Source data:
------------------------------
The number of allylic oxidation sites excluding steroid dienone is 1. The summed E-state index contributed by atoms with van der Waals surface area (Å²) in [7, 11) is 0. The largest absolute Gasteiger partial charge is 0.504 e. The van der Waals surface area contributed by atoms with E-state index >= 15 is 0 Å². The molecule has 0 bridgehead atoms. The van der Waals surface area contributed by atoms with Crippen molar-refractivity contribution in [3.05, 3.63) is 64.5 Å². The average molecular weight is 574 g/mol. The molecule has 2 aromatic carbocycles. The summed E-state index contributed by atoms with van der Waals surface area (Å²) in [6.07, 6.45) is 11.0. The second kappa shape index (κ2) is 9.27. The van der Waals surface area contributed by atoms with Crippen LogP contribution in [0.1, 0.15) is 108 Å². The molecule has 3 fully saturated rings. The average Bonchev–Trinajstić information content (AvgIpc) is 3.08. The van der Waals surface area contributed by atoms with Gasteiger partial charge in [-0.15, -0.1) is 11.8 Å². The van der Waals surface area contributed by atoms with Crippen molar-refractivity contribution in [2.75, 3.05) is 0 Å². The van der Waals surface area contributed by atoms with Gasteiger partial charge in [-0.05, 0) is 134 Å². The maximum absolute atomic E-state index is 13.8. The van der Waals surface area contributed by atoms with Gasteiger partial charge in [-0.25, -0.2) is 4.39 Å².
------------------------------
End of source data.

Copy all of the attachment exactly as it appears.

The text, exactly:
The number of allylic oxidation sites excluding steroid dienone is 1. The summed E-state index contributed by atoms with van der Waals surface area (Å²) in [7, 11) is 0. The largest absolute Gasteiger partial charge is 0.504 e. The van der Waals surface area contributed by atoms with E-state index >= 15 is 0 Å². The molecule has 0 bridgehead atoms. The van der Waals surface area contributed by atoms with Crippen molar-refractivity contribution in [3.05, 3.63) is 64.5 Å². The average molecular weight is 574 g/mol. The molecule has 2 aromatic carbocycles. The summed E-state index contributed by atoms with van der Waals surface area (Å²) in [6.07, 6.45) is 11.0. The second kappa shape index (κ2) is 9.27. The van der Waals surface area contributed by atoms with Crippen LogP contribution in [0.1, 0.15) is 108 Å². The molecule has 3 fully saturated rings. The average Bonchev–Trinajstić information content (AvgIpc) is 3.08. The van der Waals surface area contributed by atoms with Gasteiger partial charge in [-0.15, -0.1) is 11.8 Å². The van der Waals surface area contributed by atoms with Crippen molar-refractivity contribution in [2.75, 3.05) is 0 Å². The van der Waals surface area contributed by atoms with Gasteiger partial charge in [-0.05, 0) is 134 Å². The maximum absolute atomic E-state index is 13.8. The van der Waals surface area contributed by atoms with Gasteiger partial charge in [-0.25, -0.2) is 4.39 Å².